Industry funded study of the week: watermelon, of all things
The study: The Effect of Watermelon Juice Supplementation on Heart Rate Variability and Metabolic Response during an Oral Glucose Challenge: A Randomized, Double-Blind, Placebo-Controlled Crossover Trial.
Methods: This was a two-week controlled clinical trial to measure the effects of watermelon juice on responses to oral glucose challenge tests in healthy young adults. These usually decrease heart rate variability (not good).
Results: Watermelon juice countered the reduction in heart rate variability.
Funding: “This research was funded by the National Watermelon Promotional Board.”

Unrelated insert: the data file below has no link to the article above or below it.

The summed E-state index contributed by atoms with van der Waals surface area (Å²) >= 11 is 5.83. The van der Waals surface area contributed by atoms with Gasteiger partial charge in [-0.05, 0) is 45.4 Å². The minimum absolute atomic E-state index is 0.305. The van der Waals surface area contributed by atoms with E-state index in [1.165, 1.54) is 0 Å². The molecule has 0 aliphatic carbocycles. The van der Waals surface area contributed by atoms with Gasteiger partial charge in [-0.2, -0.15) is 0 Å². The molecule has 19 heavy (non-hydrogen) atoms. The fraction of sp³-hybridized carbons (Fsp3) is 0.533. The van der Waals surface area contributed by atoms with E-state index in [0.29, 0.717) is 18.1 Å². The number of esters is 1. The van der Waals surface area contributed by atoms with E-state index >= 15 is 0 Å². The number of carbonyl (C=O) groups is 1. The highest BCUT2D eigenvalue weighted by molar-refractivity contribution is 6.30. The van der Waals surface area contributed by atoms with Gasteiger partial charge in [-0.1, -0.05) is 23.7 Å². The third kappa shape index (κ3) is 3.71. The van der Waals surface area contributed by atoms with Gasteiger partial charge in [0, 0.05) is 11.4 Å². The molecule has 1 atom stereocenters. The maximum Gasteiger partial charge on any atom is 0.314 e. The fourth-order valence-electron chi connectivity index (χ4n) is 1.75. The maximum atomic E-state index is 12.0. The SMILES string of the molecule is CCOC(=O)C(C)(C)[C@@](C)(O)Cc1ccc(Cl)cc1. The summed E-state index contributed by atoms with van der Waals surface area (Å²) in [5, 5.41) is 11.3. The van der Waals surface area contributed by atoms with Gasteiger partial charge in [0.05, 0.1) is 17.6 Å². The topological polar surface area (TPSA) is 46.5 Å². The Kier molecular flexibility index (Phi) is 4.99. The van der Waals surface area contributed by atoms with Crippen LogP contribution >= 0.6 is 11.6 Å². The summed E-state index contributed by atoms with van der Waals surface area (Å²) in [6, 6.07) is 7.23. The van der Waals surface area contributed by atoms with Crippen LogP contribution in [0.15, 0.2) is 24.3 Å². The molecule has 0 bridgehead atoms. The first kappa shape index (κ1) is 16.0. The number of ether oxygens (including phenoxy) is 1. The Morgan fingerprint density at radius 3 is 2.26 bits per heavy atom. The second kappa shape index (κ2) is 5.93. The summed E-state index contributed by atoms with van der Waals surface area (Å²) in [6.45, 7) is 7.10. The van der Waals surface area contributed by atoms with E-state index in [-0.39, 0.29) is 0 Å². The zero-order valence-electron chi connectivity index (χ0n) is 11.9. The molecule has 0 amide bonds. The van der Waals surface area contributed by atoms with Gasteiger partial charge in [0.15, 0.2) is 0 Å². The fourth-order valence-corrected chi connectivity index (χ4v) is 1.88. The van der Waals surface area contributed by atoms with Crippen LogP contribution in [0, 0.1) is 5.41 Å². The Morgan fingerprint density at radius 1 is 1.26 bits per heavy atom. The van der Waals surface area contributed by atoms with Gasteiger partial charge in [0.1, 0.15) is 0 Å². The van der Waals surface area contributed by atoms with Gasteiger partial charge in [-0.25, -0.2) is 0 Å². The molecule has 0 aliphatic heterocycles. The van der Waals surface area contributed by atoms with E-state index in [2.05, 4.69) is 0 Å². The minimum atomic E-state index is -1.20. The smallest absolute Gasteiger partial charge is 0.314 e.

Comment: I learned about this study from an article in NutraIngredients-USA: “Watermelon juice may decrease dysfunctsion linked to hyperglycemic episodes.” That headline made me ask my usual question: Who paid for this? Bingo.
I give NutraIngredients much credit for the funding reveal right after the first paragraph, and for its clear explanation of a complicated study rationale and design.
The authors say they have no conflicts of interest to declare. I continue to believe that the funding source establishes an automatic conflict of interest.
Once again, as I discuss in detail in my book, Unsavory Truth, the key point about industry-funded studies is that funding recipients do not recognize the influence or the conflict.
But what a coincidence that industry-funded studies so often come out with results favorable to the sponsor’s commercial interest, which in this case is this: The National Watermelon Promotional Board “operates with a single objective: to increase consumer demand for watermelon through promotion, research, and educational programs.”